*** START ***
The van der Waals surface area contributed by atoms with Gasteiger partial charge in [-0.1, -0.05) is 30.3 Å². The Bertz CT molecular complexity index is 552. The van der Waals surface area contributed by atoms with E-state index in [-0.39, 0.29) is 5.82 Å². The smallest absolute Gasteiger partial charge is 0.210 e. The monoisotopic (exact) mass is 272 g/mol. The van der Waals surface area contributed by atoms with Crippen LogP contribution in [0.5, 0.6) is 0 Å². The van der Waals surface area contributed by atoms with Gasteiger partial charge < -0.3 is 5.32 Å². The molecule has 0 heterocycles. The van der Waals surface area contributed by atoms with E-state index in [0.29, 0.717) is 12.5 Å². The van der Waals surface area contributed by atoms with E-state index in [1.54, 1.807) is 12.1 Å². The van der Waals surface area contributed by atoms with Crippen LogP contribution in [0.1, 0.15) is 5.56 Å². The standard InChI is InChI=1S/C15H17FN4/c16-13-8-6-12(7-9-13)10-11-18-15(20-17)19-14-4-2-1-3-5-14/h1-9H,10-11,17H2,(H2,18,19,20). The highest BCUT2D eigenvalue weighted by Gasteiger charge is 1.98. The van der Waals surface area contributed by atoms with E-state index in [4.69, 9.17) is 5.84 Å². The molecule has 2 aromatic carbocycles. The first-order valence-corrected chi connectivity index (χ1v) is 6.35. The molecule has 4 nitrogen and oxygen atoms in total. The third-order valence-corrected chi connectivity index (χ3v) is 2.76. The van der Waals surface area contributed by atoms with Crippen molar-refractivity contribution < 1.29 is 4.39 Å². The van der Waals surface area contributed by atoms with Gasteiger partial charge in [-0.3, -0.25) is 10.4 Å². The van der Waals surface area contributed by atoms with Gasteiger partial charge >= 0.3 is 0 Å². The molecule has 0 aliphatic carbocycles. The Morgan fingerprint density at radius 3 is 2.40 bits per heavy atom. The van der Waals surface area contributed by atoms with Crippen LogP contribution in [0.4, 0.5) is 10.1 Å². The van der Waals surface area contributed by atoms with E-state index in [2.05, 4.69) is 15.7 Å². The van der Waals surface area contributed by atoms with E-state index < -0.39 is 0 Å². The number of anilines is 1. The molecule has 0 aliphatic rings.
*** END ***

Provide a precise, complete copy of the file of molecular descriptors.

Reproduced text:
The van der Waals surface area contributed by atoms with Gasteiger partial charge in [-0.1, -0.05) is 30.3 Å². The Bertz CT molecular complexity index is 552. The van der Waals surface area contributed by atoms with E-state index in [-0.39, 0.29) is 5.82 Å². The smallest absolute Gasteiger partial charge is 0.210 e. The monoisotopic (exact) mass is 272 g/mol. The van der Waals surface area contributed by atoms with Crippen LogP contribution in [0.5, 0.6) is 0 Å². The van der Waals surface area contributed by atoms with Gasteiger partial charge < -0.3 is 5.32 Å². The molecule has 0 heterocycles. The van der Waals surface area contributed by atoms with E-state index in [0.29, 0.717) is 12.5 Å². The van der Waals surface area contributed by atoms with E-state index in [1.54, 1.807) is 12.1 Å². The van der Waals surface area contributed by atoms with Crippen LogP contribution in [0.1, 0.15) is 5.56 Å². The standard InChI is InChI=1S/C15H17FN4/c16-13-8-6-12(7-9-13)10-11-18-15(20-17)19-14-4-2-1-3-5-14/h1-9H,10-11,17H2,(H2,18,19,20). The highest BCUT2D eigenvalue weighted by Gasteiger charge is 1.98. The van der Waals surface area contributed by atoms with E-state index in [4.69, 9.17) is 5.84 Å². The molecule has 2 aromatic carbocycles. The first-order valence-corrected chi connectivity index (χ1v) is 6.35. The molecule has 4 nitrogen and oxygen atoms in total. The third-order valence-corrected chi connectivity index (χ3v) is 2.76. The van der Waals surface area contributed by atoms with Crippen molar-refractivity contribution < 1.29 is 4.39 Å². The van der Waals surface area contributed by atoms with Gasteiger partial charge in [-0.3, -0.25) is 10.4 Å². The van der Waals surface area contributed by atoms with Gasteiger partial charge >= 0.3 is 0 Å². The molecule has 0 aliphatic carbocycles. The Morgan fingerprint density at radius 3 is 2.40 bits per heavy atom. The van der Waals surface area contributed by atoms with Crippen LogP contribution in [0.4, 0.5) is 10.1 Å². The van der Waals surface area contributed by atoms with E-state index in [2.05, 4.69) is 15.7 Å². The van der Waals surface area contributed by atoms with E-state index < -0.39 is 0 Å². The number of anilines is 1. The molecule has 0 aliphatic rings.